Monday, June 15, 2020

With Books We Grow --- Day 9/64

Walk: 1. Presidio  2. Monday errands
Distance: 1. 3 miles, Yoga  2. 4 miles, Yoga

Minneapolis Central Library, Built 1889, 10th and Hennepin

It's a wonder Ciwt likes libraries so much when she looks at an old photo of the kind of creepy one she 'grew up' with.  It was downtown which was a huge trek in many ways from her homogeneous surburban world.  And not many people Ciwt knew ever went there.  

She did because she was fascinated.  There were always many people sitting the library's stone castle steps.  And they were visibly different in various ways from those she saw every day in her home town and school.  Just seeing these people opened Ciwt's consciousness, and she liked that they seemed to feel safe and welcome there.  Like she was.  

Minneapolis Central Library, Opened 1961, 4th and Nicollet 

By 1961 Ciwt was away at boarding school so she wasn't in Minneapolis when they finally decided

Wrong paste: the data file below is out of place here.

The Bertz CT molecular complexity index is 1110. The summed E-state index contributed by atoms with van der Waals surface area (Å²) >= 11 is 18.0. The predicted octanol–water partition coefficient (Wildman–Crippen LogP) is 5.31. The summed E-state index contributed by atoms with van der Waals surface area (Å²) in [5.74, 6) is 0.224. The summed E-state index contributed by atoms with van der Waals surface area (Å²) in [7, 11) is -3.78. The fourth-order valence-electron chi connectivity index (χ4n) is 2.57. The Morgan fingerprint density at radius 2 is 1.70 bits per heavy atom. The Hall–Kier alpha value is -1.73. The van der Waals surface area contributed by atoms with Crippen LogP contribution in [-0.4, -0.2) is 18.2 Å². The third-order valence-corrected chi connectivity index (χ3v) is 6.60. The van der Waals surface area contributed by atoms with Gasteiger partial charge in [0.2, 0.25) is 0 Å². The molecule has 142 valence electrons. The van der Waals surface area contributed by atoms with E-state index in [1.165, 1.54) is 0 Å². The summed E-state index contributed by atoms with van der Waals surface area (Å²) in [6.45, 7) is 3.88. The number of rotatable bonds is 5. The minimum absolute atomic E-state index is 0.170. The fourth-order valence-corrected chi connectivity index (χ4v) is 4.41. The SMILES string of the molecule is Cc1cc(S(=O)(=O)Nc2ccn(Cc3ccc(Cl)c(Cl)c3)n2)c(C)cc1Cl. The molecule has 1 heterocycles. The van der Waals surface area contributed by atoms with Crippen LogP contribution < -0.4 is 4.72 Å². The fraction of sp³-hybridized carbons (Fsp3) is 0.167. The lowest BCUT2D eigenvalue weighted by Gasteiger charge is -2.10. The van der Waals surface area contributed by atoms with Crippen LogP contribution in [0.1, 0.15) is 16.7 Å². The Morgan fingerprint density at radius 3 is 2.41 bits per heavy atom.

the old library was overcrowded and out of date and built a new one.  Looks to her like the people would have gathered on the outside square in nicer weather; she wonders where they went in the much more common colder weather.  She also thinks she would have needed the "Guide to the New Public Library"   the 1961 library offered because the building included a library, a planetarium, an auditorium and a small museum which became famous among school children for its Egyptian mummies.

Building Two was also built like (an ugly Ciwt thinks) tank that took wreckers a long time to wrestle down when Minneapolis engaged Caesar Pelli to design the present Minneapolis Central Library.

Minneapolis Central Library, Caesar Pelli, Architect.  Opened 2006, in site of 1961 building

The "New Central" has over 300 internet computers for use by the public, a huge atrium (where maybe the people hang out), a 'green' roof and a host of energy efficient measures.  It bills itself as having the 'third largest per capita collection of any major American city with a collection of more than 2.4 million items - including books, DVDs, music and government documents.'  Which makes Ciwt wonder how soon it might outgrow this current iteration.

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